Tove Jansson is known and loved around the world as the creator of the rotund children’s characters, the Moomins. However she always considered herself first and foremost a painter and the fact that this side of her work was often ignored caused her great frustration and sadness. Adventures in Moominland at the Southbank Centre in London and another exhibition of her art, currently in Stockholm and arriving at the Dulwich Picture Gallery next year, allow us to see both sides of her extensive oeuvre. Although vastly different in approach, both exhibitions emphasise the tolerance which imbues her work and which derives from the courageous way she chose to live her life, refusing to submit to the restrictive norms of contemporary Finnish society.
The daughter of Finnish sculptor Viktor Jansson and his Swedish artist wife Signe Hammarsten-Jansson, known as Ham, Tove Jansson grew up in an environment where art, work and life were inseparable. By the age of 14 her work was already appearing in print and she soon followed her mother to the satirical magazine Garm. At art school, where her early work had a mystical, fairytale quality to it, she was considered a bright and promising student. The self-portraits she painted in the 1930s and ’40s reveal her development as an artist and, thinks art historian Tuula Karjalainen, are among her strongest works.
If World War Two had ended differently, the consequences for Jansson would have been fatal
The war years were traumatic for Jansson but also provided a great stimulus to create. She had been mocking Hitler in the pages of Garm since as early 1935 but the war heightened her satirical bite. Her cartoons reveal a pathetic and ridiculous clown behind the monster who threatened Europe. As Finland had entered into an alliance with Germany in 1940, her work caused consternation among the authorities and the magazine came perilously close to being charged with insulting the head of a friendly state. Her courage in challenging public opinion cannot be underestimated. If the war had ended differently the consequences for her would have been fatal.
It was the horrors of that time that also served as inspiration for the first Moomin books. “She had to create alternatives to the world she was living in,” says Jansson biographer Boel Westin. Not that this alternative was any less bleak. The Moomins and The Great Flood contains images of refugees searching for their relatives while Comet in Moominland, completed just after the bombings of Hiroshima and Nagasaki, sees the residents of Moominvalley facing possible annihilation from a comet hurtling towards earth. Her characters are granted happy endings but all the same, “they’re quite exceptional for children’s books at that time,” says Westin.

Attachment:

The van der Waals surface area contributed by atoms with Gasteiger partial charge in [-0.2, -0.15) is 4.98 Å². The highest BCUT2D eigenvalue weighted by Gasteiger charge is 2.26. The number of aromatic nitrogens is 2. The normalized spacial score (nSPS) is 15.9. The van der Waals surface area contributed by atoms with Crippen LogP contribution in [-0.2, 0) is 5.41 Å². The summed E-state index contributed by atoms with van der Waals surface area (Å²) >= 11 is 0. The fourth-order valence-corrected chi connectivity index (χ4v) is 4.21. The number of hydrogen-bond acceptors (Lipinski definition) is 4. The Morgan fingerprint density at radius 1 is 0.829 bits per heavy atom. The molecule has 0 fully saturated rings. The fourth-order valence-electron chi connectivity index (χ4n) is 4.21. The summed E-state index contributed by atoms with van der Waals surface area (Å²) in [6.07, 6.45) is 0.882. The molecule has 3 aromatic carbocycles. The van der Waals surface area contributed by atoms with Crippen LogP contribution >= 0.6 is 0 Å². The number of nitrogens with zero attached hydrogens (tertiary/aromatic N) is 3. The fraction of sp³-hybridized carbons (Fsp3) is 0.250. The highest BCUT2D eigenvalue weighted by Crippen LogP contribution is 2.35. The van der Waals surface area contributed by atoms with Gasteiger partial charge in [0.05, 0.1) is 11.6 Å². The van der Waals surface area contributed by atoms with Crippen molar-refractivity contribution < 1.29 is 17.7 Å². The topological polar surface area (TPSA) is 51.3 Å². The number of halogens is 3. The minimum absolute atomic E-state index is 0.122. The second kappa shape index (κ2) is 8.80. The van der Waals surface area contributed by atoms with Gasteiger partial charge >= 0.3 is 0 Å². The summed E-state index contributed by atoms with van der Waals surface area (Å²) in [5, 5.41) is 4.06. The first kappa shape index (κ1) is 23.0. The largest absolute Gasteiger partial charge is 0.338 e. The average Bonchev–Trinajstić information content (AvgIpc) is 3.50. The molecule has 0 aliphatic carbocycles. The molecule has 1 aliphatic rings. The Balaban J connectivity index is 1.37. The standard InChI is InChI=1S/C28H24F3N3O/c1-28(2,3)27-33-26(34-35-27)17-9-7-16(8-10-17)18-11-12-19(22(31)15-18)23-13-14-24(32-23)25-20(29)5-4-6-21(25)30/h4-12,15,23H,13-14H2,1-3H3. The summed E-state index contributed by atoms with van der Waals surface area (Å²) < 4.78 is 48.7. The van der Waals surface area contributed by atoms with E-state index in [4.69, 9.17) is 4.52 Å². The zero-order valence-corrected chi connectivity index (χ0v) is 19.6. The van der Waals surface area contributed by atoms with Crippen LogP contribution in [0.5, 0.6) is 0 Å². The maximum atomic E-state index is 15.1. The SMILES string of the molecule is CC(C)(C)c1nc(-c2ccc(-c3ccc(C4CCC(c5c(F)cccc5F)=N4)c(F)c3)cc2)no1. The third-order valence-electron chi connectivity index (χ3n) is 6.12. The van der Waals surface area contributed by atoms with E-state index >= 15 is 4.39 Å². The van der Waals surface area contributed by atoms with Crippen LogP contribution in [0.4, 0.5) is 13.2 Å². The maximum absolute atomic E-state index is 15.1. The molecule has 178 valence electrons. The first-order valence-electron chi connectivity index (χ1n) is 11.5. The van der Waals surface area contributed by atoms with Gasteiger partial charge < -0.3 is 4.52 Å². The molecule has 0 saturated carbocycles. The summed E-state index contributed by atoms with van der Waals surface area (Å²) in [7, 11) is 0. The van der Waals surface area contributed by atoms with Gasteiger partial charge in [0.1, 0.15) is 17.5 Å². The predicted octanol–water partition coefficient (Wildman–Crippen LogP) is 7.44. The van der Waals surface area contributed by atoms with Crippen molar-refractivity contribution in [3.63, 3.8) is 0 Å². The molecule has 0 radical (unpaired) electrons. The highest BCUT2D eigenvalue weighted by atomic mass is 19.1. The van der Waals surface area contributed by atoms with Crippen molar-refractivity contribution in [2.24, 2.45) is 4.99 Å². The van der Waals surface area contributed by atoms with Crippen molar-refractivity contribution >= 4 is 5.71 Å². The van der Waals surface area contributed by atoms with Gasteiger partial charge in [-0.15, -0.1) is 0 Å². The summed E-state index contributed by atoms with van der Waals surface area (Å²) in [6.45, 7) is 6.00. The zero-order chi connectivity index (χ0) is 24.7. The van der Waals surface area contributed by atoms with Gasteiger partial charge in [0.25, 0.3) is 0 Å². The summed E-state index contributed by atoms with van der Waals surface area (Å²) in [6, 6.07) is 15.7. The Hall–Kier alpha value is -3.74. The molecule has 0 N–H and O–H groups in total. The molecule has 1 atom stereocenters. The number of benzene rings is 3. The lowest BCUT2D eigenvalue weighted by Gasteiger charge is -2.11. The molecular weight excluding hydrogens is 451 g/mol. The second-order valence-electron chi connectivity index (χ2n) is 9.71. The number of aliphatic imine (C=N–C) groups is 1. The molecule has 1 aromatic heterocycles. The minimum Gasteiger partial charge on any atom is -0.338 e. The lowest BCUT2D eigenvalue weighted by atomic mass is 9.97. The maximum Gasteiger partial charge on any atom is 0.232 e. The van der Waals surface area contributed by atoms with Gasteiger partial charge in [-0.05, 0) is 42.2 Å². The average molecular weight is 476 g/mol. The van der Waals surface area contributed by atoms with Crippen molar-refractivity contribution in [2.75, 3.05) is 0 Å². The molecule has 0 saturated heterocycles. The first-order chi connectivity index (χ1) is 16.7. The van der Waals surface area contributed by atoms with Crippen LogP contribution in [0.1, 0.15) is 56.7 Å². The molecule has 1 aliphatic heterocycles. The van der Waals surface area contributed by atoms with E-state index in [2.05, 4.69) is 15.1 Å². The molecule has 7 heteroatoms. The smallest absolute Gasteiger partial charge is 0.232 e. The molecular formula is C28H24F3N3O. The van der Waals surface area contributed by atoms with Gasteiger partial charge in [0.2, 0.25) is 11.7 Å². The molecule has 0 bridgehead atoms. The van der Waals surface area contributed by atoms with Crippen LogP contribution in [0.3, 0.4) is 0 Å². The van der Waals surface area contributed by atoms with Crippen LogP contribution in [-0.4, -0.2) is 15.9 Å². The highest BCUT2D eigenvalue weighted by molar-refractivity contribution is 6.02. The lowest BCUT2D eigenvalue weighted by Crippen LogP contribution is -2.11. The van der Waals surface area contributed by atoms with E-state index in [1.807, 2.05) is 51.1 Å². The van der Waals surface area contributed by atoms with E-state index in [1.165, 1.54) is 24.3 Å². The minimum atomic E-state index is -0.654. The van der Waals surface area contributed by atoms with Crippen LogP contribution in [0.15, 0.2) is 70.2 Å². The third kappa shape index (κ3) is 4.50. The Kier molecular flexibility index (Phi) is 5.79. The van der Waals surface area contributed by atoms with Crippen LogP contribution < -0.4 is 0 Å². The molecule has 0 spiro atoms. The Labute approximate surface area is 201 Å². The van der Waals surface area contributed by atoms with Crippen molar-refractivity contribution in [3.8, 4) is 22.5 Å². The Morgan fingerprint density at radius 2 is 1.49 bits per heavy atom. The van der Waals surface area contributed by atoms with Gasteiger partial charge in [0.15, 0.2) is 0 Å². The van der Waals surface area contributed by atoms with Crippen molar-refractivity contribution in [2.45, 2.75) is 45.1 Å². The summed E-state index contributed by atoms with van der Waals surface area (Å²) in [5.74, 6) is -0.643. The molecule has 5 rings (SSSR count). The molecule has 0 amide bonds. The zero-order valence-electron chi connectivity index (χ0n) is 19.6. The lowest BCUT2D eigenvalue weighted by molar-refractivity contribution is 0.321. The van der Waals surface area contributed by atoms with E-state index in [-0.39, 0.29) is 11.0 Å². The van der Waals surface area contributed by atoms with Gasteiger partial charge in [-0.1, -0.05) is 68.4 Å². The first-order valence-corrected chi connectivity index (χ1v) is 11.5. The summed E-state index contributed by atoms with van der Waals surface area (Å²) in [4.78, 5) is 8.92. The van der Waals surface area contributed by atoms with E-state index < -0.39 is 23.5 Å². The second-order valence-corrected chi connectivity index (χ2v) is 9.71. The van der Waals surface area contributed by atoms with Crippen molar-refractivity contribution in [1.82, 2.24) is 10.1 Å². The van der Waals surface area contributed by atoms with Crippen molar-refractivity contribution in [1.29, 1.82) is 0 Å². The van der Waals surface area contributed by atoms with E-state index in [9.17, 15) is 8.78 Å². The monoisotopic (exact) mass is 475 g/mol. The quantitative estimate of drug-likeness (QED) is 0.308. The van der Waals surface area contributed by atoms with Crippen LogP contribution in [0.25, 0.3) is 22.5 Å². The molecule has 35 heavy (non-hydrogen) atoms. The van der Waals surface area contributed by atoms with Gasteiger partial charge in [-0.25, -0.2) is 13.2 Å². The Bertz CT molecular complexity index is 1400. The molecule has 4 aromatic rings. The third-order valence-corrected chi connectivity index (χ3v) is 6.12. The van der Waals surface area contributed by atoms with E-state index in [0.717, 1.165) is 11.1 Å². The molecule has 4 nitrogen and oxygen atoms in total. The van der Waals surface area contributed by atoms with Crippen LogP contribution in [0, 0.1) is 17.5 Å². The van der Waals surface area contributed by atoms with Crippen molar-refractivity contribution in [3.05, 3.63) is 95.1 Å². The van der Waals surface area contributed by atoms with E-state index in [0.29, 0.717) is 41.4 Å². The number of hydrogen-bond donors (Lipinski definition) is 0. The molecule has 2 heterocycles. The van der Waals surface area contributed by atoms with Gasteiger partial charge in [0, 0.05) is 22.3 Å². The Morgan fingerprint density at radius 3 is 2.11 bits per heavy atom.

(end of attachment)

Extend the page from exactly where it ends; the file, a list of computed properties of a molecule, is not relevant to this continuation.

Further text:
At last I feel that in love I can experience myself as a woman – Tove Jansson
The end of war brought joy in many forms, not least that of the theatre director Vivica Bandler, with whom Jansson fell madly in love. To discover that she was attracted to women was something of a surprise to Jansson but she confided to friends that, “at last I feel that in love I can experience myself as a woman.” Unable to be as open as she would have liked about the affair – homosexuality was illegal in Finland at the time and not decriminalised until 1971 – Joansson instead included herself and her lover in the third of the Moomin books, Finn Family Moomintroll, as Thingumy and Bob.
These two characters arrive in Moominvalley speaking a strange language that no one else can understand and carrying a suitcase containing a magnificent ruby which they have stolen from the evil Groke. Westin sees the ruby as a metaphor for their love: the most important thing is for them to open their suitcase and reveal its contents to Moominvalley.